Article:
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Neutral case citations: An exercise in modernising the law

Neutral case citations: An exercise in modernising the law

Posted by zenaira-khan | 17 April 2015
Understanding neutral case citations is important for anyone learning or practising the law since their introduction in 2001, on Lord Woolf's recommendation in his Access to Justice report of 1996. They are a vital legal research skill, something found in our case law collections on Justis, Justcite and JustisOne.

Since 2001 the judiciary of England and Wales has been issuing neutral citations to every decided case heard in the High Court, Court of Appeal, Supreme Court (previously House of Lords), the Judicial Committee of the Privy Council and a large number of tribunals.

The catalyst for this change was Lord Woolf’s “Access to Justice” report of 1996 which touted the need for modernisation of the preparation, distribution and citation of judgments given in every division of the High Court. Namely a means by which to facilitate the easy publishing of judgments to the internet.

“[A] civil justice system which will meet the needs of the public in the twenty first century” was the order of the day, with neutral citations the panacea;. A development in everyone’s favour.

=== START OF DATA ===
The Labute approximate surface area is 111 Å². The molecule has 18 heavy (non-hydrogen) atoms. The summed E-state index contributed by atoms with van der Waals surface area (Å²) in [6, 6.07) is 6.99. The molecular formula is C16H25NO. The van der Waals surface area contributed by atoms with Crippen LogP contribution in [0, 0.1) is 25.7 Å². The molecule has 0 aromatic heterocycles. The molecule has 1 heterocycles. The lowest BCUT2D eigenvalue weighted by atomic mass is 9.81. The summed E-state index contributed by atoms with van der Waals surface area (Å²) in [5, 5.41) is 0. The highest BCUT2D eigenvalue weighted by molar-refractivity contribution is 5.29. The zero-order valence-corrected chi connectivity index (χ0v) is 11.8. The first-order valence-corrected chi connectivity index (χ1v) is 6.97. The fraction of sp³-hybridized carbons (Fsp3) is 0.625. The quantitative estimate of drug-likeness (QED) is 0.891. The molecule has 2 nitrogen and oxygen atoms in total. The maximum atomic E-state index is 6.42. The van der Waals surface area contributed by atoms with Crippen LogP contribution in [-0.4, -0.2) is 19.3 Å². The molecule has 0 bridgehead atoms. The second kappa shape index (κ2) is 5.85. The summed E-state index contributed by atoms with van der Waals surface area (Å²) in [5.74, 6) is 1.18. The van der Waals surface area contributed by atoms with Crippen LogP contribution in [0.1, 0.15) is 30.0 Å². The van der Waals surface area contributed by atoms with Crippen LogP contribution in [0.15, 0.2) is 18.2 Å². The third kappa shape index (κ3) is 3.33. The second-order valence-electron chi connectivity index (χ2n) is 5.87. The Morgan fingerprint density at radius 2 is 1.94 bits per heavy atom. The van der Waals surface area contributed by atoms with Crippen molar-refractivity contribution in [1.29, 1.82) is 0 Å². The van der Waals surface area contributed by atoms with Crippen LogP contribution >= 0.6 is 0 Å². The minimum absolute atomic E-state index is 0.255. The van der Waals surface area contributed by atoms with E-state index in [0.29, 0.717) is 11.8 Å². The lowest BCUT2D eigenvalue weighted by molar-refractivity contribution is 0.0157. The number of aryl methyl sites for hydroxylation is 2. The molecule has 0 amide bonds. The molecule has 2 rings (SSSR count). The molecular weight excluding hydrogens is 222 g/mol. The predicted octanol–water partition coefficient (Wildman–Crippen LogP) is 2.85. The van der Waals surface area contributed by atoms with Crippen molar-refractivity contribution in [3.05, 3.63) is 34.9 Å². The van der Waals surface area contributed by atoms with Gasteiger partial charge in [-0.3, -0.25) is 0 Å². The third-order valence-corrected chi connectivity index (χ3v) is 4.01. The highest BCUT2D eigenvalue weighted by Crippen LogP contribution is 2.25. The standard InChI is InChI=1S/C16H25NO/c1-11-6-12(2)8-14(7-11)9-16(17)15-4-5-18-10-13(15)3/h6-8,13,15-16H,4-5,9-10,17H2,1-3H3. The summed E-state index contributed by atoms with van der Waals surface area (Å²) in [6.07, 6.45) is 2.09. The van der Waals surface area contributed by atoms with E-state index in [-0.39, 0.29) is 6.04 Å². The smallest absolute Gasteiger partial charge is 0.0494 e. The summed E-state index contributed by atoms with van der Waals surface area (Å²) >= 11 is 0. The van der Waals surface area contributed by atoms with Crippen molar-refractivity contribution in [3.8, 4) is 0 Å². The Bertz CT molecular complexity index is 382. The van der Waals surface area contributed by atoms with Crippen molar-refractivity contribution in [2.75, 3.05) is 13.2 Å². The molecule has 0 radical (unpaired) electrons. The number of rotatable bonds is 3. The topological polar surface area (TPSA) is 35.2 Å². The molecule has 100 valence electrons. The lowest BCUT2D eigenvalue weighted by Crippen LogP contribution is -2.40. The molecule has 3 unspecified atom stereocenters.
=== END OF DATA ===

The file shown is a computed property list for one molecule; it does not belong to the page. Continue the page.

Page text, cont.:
In practice, neutral citations simply denote the court that issued the judgment and, where necessary, the paragraph. For example the case of Stack v Dowden has the following citation: [2007] UKHL 17. This translates to meaning that it was the seventeenth case heard in the House of Lords in the 2007 judicial year.

Before the introduction of neutral citations members of the legal profession were faced with the uncertainty that, because of publisher-specific citations, they may not possess the same judgment of a case used by a party to proceedings. The differences in how publishers section judgments, whether into numbered or alphabetised paragraphs or by page number, has not however been solved by neutral citations. Locating references made to specific sections of a judgment can still be rather arduous.

Overwhelmingly they have marked a signficant development in legal clarity. With the change came a departure from a reliance on the citations used until then by legal publishers, specific to their series and collections, to a symbiosis where all parties could easily locate the same judgment, irrespective of the series in which it was reported, because each report would also carry the neutral citation.

*This post was written in response to an FAQ, “What are neutral citations?”, submitted by one of our community to the JustisOne knowledge base. If you have any questions about the new Justis platform, please visit justisone.helpscoutdocs.com  

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